Complexity

Volume 2018, Article ID 1753071, 20 pages

https://doi.org/10.1155/2018/1753071

## A Decomposition-Based Multiobjective Evolutionary Algorithm with Adaptive Weight Adjustment

College of Computer Science, Shaanxi Normal University, Xi’an 710119, China

Correspondence should be addressed to Xiujuan Lei; nc.ude.unns@ieljx

Received 24 April 2018; Revised 25 July 2018; Accepted 1 August 2018; Published 12 September 2018

Academic Editor: Michele Scarpiniti

Copyright © 2018 Cai Dai and Xiujuan Lei. This is an open access article distributed under the Creative Commons Attribution License, which permits unrestricted use, distribution, and reproduction in any medium, provided the original work is properly cited.

#### Abstract

Recently, decomposition-based multiobjective evolutionary algorithms have good performances in the field of multiobjective optimization problems (MOPs) and have been paid attention by many scholars. Generally, a MOP is decomposed into a number of subproblems through a set of weight vectors with good uniformly and aggregate functions. The main role of weight vectors is to ensure the diversity and convergence of obtained solutions. However, these algorithms with uniformity of weight vectors cannot obtain a set of solutions with good diversity on some MOPs with complex Pareto optimal fronts (PFs) (i.e., PFs with a sharp peak or low tail or discontinuous PFs). To deal with this problem, an improved decomposition-based multiobjective evolutionary algorithm with adaptive weight adjustment (IMOEA/DA) is proposed. Firstly, a new method based on uniform design and crowding distance is used to generate a set of weight vectors with good uniformly. Secondly, according to the distances of obtained nondominated solutions, an adaptive weight vector adjustment strategy is proposed to redistribute the weight vectors of subobjective spaces. Thirdly, a selection strategy is used to help each subobjective space to obtain a nondominated solution (if have). Comparing with six efficient state-of-the-art algorithms, for example, NSGAII, MOEA/D, MOEA/D-AWA, EMOSA, RVEA, and KnEA on some benchmark functions, the proposed algorithm is able to find a set of solutions with better diversity and convergence.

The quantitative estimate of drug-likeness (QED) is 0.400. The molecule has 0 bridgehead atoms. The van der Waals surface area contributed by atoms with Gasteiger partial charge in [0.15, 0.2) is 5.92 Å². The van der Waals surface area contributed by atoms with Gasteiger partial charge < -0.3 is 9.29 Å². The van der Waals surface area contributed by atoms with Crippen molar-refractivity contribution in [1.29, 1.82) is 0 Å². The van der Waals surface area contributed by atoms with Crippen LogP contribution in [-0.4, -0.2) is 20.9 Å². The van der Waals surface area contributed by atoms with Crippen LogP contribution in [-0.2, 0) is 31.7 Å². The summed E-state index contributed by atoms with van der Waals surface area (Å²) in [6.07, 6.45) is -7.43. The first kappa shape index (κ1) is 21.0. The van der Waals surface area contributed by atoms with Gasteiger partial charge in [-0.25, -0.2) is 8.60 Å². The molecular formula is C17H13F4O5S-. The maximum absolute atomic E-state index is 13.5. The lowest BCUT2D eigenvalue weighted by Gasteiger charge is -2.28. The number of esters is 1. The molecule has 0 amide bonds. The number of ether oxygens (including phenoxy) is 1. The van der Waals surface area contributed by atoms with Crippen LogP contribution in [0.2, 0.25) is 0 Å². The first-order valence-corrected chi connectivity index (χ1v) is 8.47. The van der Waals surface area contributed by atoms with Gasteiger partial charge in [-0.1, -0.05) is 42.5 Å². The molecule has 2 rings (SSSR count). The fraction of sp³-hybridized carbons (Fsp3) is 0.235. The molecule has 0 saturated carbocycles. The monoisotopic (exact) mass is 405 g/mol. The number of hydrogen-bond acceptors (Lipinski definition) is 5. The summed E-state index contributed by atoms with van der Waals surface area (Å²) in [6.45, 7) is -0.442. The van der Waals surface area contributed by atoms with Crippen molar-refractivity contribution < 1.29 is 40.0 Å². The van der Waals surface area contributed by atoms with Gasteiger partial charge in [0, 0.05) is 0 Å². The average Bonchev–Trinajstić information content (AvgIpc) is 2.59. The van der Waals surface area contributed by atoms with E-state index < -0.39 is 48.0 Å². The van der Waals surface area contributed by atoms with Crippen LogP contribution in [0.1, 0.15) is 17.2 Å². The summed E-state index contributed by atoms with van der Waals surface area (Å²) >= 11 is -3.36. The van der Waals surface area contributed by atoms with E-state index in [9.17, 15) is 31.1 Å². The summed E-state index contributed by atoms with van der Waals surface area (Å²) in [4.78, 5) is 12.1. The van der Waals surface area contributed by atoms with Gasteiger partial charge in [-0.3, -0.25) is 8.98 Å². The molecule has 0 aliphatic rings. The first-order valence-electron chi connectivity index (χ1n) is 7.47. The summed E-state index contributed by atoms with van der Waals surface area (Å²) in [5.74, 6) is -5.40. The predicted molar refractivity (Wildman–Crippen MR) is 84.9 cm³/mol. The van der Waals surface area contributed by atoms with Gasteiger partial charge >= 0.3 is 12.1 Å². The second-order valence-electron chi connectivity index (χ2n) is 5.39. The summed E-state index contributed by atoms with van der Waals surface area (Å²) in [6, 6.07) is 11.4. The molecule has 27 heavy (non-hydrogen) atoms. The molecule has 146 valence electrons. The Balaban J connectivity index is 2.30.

#### 1. Introduction

In real-world applications, there are many problems needed to simultaneously optimize multiple objectives which are typically characterized by conflicting objectives. These problems are called as multiobjective optimization problems (MOPs). A continuous optimization problem can be formulated as follows [1]: where is a -dimensional decision variable bounded in the decision space , and is the number of objective functions. is the th objective function to be minimized, defines the th inequality constraint, and defines the th equality constraint. Moreover, all the inequality and equality constraints determine a set of feasible solutions which is denoted by , and is denoted as the objective space. Because the objectives often contradict each other, the improvement of one objective may cause to the deterioration of other objectives. So, MOPs have many optimal solutions which can be called nondominated solutions [2]. Some important definitions are introduced as follows. Let , is said to be better than , if and for . If there is no other such that is better than , is called Pareto optimal solution. The set of all the Pareto optimal solutions is defined as the Pareto set (PS). The image of the PS is called the Pareto optimal front (PF) [2].

Because the number of PF may be infinite, it is impractical to obtain all the Pareto optimal solutions. Thus, the principal goal of solving MOPs is to find out a set of solutions with good diversity and convergence. Currently, multiobjective evolutionary algorithms (MOEAs) use the strategy of the population evolution to simultaneously optimize the solutions of the population in a run. MOEAs can well deal with some complex problems which are characterized with discontinuity, multimodality, and nonlinearity [3]. Nowadays, many MOEAs [4–30] with good performance have been proposed, such as multiobjective genetic algorithms [3], multiobjective particle swarm optimization algorithms [7–10], multiobjective differential evolution algorithms [10, 11], multiobjective immune clone algorithms [12], group search optimizer [13], evolutionary algorithms based on decomposition [14–17], and hybrid algorithms [8, 22]. Moreover, many MOEAs are used to solve numerous applications [31–34].